Are you ready to become a legal adult before age 18? It’s a possibility, but before you do, understand what it entails. Not only are you separating from your parents legally, but you lose their financial support too.

Becoming an adult sounds great, right? It has plenty of responsibility, though. Learn how to prove you’re ready for adulthood with your finances in order.

Proving your Financial Stability

While becoming an adult sounds great, you must be responsible. Learn what it takes to create financial responsibility and prove to the courts you’re ready for adulthood.

What is financial stability? You must prove you can support yourself since you no longer have parents supporting you. This may include:

  • Proving you have a stable job that will last for the foreseeable future
  • Showing you make enough money to pay for housing, utilities, food, car, gas, and clothing
  • Proof that you have adequate healthcare coverage and can cover your medical expenses

Along with the above proof, you’ll need a bank account for your ‘spending account.’ This is what you’ll pay your bills from and where you’ll deposit your paycheck. Make sure your bank statements show responsible use of your funds (no bounced checks or overdrafts).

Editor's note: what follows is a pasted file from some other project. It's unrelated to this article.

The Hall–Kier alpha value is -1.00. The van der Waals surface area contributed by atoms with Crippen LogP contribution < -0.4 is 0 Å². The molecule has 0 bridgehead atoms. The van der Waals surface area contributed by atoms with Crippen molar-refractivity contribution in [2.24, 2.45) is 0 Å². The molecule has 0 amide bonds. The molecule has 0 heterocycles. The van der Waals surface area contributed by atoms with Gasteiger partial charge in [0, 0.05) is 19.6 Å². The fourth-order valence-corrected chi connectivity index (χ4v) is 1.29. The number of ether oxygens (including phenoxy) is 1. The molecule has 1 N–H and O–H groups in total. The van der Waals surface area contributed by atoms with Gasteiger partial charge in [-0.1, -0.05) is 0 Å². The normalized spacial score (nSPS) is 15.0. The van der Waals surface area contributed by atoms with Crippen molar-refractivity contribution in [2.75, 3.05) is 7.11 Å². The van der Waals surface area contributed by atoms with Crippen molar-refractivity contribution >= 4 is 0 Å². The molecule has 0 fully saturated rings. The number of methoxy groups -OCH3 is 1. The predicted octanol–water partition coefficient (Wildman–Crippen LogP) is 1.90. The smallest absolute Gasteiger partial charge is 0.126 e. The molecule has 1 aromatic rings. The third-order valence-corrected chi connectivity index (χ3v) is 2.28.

In addition, the court may ask about an emergency fund. This is savings you have set aside for emergencies only. Courts may ask for this so they know you can cover the unexpected. Think of things like your car breaking down, breaking your arm, or replacing an appliance. The emergency fund should be separate from your checking account.

Emancipated Minors may get a Credit Card

Since you’re jumping into adulthood, you may apply for a credit card too. Just exercise caution. Credit cards can be great in an emergency. They also protect you during large purchases or even while traveling. But using a credit card irresponsibly can lead to financial issues.

Start with a credit card with a low balance. Most credit card companies won’t give you a large balance right away, anyway. If you use the credit card, charge only what you can afford. You must then pay the balance off before the next due date.

If you carry a balance, it will accrue interest. If you let the balance keep growing, the interest accrues more interest. It’s a never-ending cycle.

However, using a credit card can be good. If you use it right (pay the balance in full each month), you’ll build credit. You need a few trade lines, such as credit cards or personal loans to build up a credit score. Your first credit card is a great start.

Before you become an emancipated minor, get yourself financially situated. If you want adult responsibilities, you must take it serious. Start with a bank account, job, and steady income. Work your way up to funding an emergency fund and getting a credit card. Handle your finances responsibly and you’ll have an easier time convincing a judge to award you emancipation.